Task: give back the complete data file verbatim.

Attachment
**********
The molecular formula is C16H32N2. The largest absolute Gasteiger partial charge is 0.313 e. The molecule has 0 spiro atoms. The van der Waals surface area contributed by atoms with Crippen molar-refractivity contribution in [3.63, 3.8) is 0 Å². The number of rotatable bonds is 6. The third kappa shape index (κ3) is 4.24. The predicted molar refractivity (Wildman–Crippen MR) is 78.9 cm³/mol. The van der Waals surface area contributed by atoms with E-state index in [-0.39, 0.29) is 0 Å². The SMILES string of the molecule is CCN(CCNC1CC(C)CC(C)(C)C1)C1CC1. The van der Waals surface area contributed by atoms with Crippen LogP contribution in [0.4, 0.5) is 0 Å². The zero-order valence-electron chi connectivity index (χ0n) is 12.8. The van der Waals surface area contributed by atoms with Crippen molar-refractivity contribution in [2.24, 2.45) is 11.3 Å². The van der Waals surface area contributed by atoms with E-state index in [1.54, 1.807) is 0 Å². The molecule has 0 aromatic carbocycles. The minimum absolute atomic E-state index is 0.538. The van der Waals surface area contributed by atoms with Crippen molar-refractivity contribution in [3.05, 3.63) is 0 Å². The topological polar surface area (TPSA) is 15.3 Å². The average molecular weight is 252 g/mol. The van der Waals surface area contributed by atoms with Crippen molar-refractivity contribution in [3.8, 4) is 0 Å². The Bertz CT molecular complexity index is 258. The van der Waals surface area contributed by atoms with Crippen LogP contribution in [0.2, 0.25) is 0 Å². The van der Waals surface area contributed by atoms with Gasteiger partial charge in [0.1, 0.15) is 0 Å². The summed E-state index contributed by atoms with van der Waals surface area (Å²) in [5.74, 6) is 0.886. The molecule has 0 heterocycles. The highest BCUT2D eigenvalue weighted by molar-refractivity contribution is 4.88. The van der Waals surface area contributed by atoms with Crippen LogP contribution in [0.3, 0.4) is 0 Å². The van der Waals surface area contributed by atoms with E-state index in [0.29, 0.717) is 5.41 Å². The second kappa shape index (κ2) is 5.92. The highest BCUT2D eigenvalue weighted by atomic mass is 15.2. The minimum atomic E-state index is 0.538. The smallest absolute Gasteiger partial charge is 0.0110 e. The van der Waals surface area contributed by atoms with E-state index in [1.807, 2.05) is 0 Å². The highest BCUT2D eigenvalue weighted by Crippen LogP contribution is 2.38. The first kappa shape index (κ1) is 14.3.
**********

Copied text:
The molecular formula is C16H32N2. The largest absolute Gasteiger partial charge is 0.313 e. The molecule has 0 spiro atoms. The van der Waals surface area contributed by atoms with Crippen molar-refractivity contribution in [3.63, 3.8) is 0 Å². The number of rotatable bonds is 6. The third kappa shape index (κ3) is 4.24. The predicted molar refractivity (Wildman–Crippen MR) is 78.9 cm³/mol. The van der Waals surface area contributed by atoms with E-state index in [-0.39, 0.29) is 0 Å². The SMILES string of the molecule is CCN(CCNC1CC(C)CC(C)(C)C1)C1CC1. The van der Waals surface area contributed by atoms with Crippen LogP contribution in [0.4, 0.5) is 0 Å². The zero-order valence-electron chi connectivity index (χ0n) is 12.8. The van der Waals surface area contributed by atoms with Crippen molar-refractivity contribution in [2.24, 2.45) is 11.3 Å². The van der Waals surface area contributed by atoms with E-state index in [1.54, 1.807) is 0 Å². The molecule has 0 aromatic carbocycles. The minimum absolute atomic E-state index is 0.538. The van der Waals surface area contributed by atoms with Crippen molar-refractivity contribution in [3.05, 3.63) is 0 Å². The topological polar surface area (TPSA) is 15.3 Å². The average molecular weight is 252 g/mol. The van der Waals surface area contributed by atoms with Crippen molar-refractivity contribution in [3.8, 4) is 0 Å². The Bertz CT molecular complexity index is 258. The van der Waals surface area contributed by atoms with Crippen LogP contribution in [0.2, 0.25) is 0 Å². The van der Waals surface area contributed by atoms with Gasteiger partial charge in [0.1, 0.15) is 0 Å². The summed E-state index contributed by atoms with van der Waals surface area (Å²) in [5.74, 6) is 0.886. The molecule has 0 heterocycles. The highest BCUT2D eigenvalue weighted by molar-refractivity contribution is 4.88. The van der Waals surface area contributed by atoms with Crippen LogP contribution in [0.3, 0.4) is 0 Å². The van der Waals surface area contributed by atoms with E-state index in [0.29, 0.717) is 5.41 Å². The second kappa shape index (κ2) is 5.92. The highest BCUT2D eigenvalue weighted by atomic mass is 15.2. The minimum atomic E-state index is 0.538. The smallest absolute Gasteiger partial charge is 0.0110 e. The van der Waals surface area contributed by atoms with E-state index in [1.807, 2.05) is 0 Å². The highest BCUT2D eigenvalue weighted by Crippen LogP contribution is 2.38. The first kappa shape index (κ1) is 14.3.